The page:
While all of the living conditions for students at the academy were simpler than they'd been used to in the West, the austerity was scaled a bit according to the visitor's level of fame. The Beatles, being demigods of rock, had some extra amenities and comforts. Still, their conditions paled in comparison to what they usually had.
The band had gone to explore the spiritual peace promised by transcendental meditation, but it appears to have only somewhat sharpened Lennon's famously caustic wit; he once walked across a crowded room to pat the Maharishi on the head, saying, "There's a good little guru."
While the band was supposed to focus entirely on meditation and silence, they spent a lot of time working on music together. Lennon learned a guitar-picking technique from Donovan that he then taught to Harrison. The result can be heard on the songs "Julia
" and "Dear Prudence
Things went well for everyone at the academy at first. Harrison, in particular, was powerfully affected by his visit. However, some cracks in the relationship between Maharishi and the Beatles began to develop. Lennon in particular was put off by the Maharishi's penchant for turning profits and by the fact that he kept an accountant always in tow. In return, the Maharishi was frustrated with the Beatles' continued drug and alcohol use.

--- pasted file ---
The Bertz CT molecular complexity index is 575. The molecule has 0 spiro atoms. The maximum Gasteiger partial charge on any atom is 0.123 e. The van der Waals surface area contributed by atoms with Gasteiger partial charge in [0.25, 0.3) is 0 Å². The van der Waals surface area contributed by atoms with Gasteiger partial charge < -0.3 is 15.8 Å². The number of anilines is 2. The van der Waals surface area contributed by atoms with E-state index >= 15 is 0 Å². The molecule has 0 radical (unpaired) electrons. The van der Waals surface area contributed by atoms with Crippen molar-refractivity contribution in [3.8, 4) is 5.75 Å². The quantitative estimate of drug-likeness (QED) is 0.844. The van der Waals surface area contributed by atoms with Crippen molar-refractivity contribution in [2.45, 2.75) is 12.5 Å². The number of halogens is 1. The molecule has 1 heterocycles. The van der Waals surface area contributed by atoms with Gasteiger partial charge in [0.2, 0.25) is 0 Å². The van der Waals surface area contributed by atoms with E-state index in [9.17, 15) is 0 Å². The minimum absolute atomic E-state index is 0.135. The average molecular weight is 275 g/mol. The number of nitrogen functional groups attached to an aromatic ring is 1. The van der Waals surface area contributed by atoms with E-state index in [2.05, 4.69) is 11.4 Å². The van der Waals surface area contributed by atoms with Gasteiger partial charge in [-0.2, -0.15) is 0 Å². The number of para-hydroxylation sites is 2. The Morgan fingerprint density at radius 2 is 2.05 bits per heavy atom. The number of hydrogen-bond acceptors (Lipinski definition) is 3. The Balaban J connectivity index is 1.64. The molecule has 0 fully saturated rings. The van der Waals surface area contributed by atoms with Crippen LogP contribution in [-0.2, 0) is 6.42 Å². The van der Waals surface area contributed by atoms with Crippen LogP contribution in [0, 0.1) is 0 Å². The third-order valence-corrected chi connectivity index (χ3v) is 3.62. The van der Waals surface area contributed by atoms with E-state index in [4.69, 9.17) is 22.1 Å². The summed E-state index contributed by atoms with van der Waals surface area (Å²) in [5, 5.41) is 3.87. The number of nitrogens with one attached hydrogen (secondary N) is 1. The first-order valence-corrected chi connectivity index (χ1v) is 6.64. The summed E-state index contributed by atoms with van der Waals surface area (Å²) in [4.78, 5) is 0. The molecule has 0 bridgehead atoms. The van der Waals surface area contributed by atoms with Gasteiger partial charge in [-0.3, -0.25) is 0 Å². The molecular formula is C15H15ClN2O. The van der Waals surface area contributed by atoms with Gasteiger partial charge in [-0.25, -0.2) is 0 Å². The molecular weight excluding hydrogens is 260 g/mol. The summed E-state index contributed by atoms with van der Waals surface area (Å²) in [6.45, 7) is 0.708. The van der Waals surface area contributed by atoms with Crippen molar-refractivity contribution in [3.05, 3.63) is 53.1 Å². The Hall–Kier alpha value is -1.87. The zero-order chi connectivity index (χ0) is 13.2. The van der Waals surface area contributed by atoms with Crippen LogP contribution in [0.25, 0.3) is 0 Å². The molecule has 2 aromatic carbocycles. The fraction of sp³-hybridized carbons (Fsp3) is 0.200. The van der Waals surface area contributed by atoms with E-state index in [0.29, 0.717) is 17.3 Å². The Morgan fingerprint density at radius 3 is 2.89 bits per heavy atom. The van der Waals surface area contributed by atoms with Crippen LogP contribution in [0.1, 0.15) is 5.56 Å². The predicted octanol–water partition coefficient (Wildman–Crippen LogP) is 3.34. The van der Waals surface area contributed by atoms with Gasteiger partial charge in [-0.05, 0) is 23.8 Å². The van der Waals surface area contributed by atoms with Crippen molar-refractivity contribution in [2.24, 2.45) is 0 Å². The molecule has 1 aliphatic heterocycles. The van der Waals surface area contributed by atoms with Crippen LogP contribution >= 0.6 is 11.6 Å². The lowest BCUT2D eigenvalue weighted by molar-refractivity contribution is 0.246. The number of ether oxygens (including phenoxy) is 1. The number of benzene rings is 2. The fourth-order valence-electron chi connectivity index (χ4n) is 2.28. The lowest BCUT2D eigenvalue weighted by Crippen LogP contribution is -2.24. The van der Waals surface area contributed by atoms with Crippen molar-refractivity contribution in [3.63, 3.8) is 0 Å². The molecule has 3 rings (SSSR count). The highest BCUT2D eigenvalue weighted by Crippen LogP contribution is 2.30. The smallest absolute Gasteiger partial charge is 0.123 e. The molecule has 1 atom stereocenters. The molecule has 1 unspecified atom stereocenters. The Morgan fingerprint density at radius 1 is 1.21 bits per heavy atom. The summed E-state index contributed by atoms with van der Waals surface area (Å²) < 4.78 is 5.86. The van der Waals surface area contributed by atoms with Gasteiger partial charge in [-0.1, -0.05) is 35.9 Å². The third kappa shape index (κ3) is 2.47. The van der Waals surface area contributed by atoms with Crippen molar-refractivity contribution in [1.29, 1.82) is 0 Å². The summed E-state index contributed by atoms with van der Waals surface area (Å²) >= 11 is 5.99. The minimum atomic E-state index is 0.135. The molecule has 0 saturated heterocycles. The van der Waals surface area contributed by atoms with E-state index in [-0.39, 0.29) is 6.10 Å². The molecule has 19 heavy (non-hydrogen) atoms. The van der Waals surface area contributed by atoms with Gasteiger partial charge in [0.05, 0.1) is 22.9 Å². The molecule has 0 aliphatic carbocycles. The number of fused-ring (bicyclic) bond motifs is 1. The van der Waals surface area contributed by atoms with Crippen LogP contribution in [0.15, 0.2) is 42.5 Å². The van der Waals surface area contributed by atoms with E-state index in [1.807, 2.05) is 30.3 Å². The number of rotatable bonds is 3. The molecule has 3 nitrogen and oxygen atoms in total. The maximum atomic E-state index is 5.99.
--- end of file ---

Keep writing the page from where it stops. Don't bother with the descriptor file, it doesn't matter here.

Tensions rose as murmurings started that the Maharishi had been making passes at some of the female attendees. But when actress Mia Farrow reported that the guru had accosted her in some nearby caves, the whole thing came to a head. Though there was no evidence that the assault happened, and despite the fact that people like Cynthia Lennon defended the Maharishi, John Lennon decided to condemn the guru as a "lecherous womanizer" and declare to the world that the man was a fake.
Out of all those bad feelings, Lennon penned what was originally entitled "Maharishi." A verse from an early outtake gives an indication of the original song: "Maharashi, you little twat/Who the f*ck do you think you are?/Who the f*ck do you think you are?/Oh, you c*nt." Someone eventually talked sense into Lennon and convinced him that releasing such a song was just inviting lawsuits. So, keeping the cadence and softening the lyrics, the title segued into "Sexy Sadie."